In a joint custody arrangement, the primary custodial parent is the parent that spends the majority of the time with the child or children. For instance, if one parent has custody of the child during the week and the other parent only has custody on the weekends, the parent who cares for the child during the week is often called the primary custodial parent because they spend more time with the child than the other parent.
In most cases, the primary custodial parent is the child’s mother, though this can vary from time to time. The primary custodial parent also typically has legal custody of the child, which means that they are in charge of making legal decisions for the child.
How Is the Primary Custodial Parent Chosen?
When formulating a child custody arrangement, the court will always apply the child’s best interest standard. This means that the choice of the primary custodial parent should serve to benefit the child’s needs before any other considerations. When assigning the primary custodial parent, the courts will consider:
- The person’s physical and mental capacities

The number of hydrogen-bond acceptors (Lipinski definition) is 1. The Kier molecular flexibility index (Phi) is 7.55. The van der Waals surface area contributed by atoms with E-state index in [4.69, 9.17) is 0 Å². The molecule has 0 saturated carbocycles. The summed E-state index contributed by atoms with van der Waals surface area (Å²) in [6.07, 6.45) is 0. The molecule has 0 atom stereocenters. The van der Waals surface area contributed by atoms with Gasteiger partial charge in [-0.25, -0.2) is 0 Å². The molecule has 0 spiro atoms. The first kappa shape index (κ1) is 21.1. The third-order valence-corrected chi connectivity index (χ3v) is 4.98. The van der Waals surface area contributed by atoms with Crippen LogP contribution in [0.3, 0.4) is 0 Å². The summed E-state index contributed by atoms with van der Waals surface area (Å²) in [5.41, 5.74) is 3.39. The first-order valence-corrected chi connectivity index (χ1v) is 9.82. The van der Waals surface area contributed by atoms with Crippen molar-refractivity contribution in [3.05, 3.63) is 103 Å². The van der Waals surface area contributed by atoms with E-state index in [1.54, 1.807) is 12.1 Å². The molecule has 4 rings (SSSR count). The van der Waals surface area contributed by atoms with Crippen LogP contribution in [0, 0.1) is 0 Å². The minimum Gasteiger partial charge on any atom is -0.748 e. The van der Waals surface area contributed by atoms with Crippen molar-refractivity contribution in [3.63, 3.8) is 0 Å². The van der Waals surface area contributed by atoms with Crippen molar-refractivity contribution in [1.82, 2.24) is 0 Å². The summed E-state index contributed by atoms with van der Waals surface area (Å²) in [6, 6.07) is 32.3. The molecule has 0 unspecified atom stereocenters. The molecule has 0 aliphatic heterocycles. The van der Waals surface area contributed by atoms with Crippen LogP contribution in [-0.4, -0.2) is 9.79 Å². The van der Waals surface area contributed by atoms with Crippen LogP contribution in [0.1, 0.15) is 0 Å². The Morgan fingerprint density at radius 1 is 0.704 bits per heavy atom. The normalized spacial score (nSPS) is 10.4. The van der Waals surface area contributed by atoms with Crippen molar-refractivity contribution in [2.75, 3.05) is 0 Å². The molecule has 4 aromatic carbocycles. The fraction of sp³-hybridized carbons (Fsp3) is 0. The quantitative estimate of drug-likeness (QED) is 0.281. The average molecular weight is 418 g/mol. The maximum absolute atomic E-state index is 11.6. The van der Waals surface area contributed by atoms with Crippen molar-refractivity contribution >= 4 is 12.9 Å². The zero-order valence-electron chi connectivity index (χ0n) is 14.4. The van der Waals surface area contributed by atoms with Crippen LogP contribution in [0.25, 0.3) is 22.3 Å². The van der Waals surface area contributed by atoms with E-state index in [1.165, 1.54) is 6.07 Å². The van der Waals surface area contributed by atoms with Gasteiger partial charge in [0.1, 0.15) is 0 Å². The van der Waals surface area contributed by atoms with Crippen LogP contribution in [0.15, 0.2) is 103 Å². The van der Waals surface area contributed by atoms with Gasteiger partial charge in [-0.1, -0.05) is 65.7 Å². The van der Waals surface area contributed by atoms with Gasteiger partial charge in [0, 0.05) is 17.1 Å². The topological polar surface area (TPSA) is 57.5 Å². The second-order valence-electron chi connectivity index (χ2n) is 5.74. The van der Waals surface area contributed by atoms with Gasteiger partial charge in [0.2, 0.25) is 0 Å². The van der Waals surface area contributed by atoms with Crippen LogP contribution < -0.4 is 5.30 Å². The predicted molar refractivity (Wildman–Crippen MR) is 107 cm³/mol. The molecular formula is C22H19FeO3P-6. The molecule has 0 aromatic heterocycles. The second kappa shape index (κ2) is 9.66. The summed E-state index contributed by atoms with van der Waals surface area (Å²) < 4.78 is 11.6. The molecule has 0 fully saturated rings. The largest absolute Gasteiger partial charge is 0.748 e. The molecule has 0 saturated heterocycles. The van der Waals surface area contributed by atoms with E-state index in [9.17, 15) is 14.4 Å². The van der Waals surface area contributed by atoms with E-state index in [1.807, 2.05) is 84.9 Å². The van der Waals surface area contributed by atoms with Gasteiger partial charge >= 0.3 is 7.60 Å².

- Their financial background and ability to care for the child
- The nature of their relationship with the child or children
- Whether they have a criminal record or a history of abuse/neglect of the child
In many instances, the primary custodial parent chosen is actually not one of the biological parents. For example, the court may assign primary custody to a grandparent. This can happen in cases where the biological parents aren’t available to assume custody of the child.
Can the Primary Custodial Parent Be Changed?
Over time, the child’s needs and requirements may change. Also, the parent’s capabilities and availability may also change over time. Thus, the courts may often change primary custody from one parent to another. Or, they may assign custody to a completely different person. This is done by modifying the child custody order. These types of changes are considered major changes and generally require additional court hearings to accomplish.
Do I Need a Lawyer for Help with Custody Laws?
Determining child custody is a major task that can benefit from the assistance of a lawyer. You may wish to hire a qualified family law attorney in your area if you have any questions or issues that involve child custody. Your lawyer can be on hand to advise you and can also represent you during court hearings.